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Will the updated CDC guidelines really change whether people mask up or not?

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A woman buys a face mask at a newspaper stand on 14th Street, Monday, May 17, 2021, in the East Village of New York. More than a year after coronavirus shutdowns sent “the city that never sleeps” into a fitful slumber, New York could be wide awake again this summer. Starting Wednesday, May 19, 2021 vaccinated New Yorkers can shed their masks in most situations, and restaurants, stores, gyms and many other businesses can go back to full capacity if they check vaccination cards or apps for proof that all patrons have been inoculated. (AP Photo/Mary Altaffer)

WASHINGTON (SBG) - The Centers for Disease Control and Prevention changed the guidelines for those who are fully vaccinated, saying they no longer have to wear masks indoors or outdoors. According to a recent poll, only 33% of American voters were following CDC guidelines closely, so will the updated guidelines really have an effect on what people are doing when it comes to masks?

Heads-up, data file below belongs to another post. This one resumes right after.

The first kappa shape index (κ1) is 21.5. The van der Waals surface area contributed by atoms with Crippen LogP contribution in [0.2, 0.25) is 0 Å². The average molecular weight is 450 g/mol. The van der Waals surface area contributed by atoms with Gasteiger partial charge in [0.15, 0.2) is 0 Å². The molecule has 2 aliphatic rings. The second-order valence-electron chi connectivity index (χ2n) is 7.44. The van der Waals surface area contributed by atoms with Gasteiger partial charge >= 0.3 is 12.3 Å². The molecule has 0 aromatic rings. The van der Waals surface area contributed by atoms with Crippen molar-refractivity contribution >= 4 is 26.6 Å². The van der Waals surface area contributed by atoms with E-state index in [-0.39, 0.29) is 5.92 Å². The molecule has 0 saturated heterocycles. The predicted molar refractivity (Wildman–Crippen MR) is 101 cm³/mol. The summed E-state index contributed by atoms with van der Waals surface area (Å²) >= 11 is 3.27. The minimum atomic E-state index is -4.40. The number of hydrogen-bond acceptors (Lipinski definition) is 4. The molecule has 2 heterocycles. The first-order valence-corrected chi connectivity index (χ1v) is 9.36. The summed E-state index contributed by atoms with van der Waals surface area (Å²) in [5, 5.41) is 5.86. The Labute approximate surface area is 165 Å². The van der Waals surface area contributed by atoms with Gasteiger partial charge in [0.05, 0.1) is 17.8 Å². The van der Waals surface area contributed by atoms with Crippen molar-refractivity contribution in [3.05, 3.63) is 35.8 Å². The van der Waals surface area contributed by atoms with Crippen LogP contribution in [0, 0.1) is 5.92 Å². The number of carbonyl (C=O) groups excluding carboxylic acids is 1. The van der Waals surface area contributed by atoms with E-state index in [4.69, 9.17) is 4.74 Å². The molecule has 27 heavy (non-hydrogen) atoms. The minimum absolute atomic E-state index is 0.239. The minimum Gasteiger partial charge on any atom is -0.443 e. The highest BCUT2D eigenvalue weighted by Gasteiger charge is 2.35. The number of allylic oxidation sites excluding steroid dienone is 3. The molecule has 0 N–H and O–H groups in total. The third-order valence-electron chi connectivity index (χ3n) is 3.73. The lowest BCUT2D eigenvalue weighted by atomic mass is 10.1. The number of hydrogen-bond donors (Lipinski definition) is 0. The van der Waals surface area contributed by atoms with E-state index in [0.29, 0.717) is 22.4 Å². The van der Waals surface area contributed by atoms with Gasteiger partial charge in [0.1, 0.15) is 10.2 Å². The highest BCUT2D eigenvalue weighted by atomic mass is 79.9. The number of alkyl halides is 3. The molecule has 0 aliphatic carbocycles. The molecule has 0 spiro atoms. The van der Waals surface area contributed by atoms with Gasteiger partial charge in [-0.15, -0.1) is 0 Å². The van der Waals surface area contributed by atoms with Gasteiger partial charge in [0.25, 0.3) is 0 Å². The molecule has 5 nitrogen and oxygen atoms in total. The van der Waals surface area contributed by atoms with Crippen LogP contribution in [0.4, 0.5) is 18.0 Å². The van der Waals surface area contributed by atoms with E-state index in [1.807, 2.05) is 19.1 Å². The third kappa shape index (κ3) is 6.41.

“Two-thirds of people have already violated CDC guidelines and for them, they're not really following the CDC much at all. If they know about the change in the CDC’s position they probably roll their eyes and say, well it's about time,” said Ballotpedia’s Scott Rasmussen to The National Desk’s Jan Jeffcoat. “However, people who have been concerned, people who are still worried all of a sudden have a new set of worries: Oh my gosh, if we go out in public, how do we know that the restaurant is really making sure everybody without a mask is vaccinated?”

Rasmussen says that according to recent polling, those who are “cautious and concerned” don’t feel that way because of CDC guidelines.

“I don’t think all that much is going to change,” said Rasmussen. “People who were comfortable going out before still will be, and those who weren’t won’t be.”

According to Rasmussen, the CDC “adjusted its views to catch up with the American people,” because “government agencies don’t lead, they follow.”

“Back in the ’70s when I first got my driver’s license, there was a 55 mile per hour speed limit imposed, because the science at that time convinced us that this was a way to fight the energy crisis,” said Rasmussen. “It turns out that it took 20 years to repeal those temporary guidelines. It wasn't until Bill Clinton was in office in the 1990s. But while we were waiting for that to happen, while we were waiting for the 55 miles per hour speed limit to be lifted, it became the most violated law in American history.”

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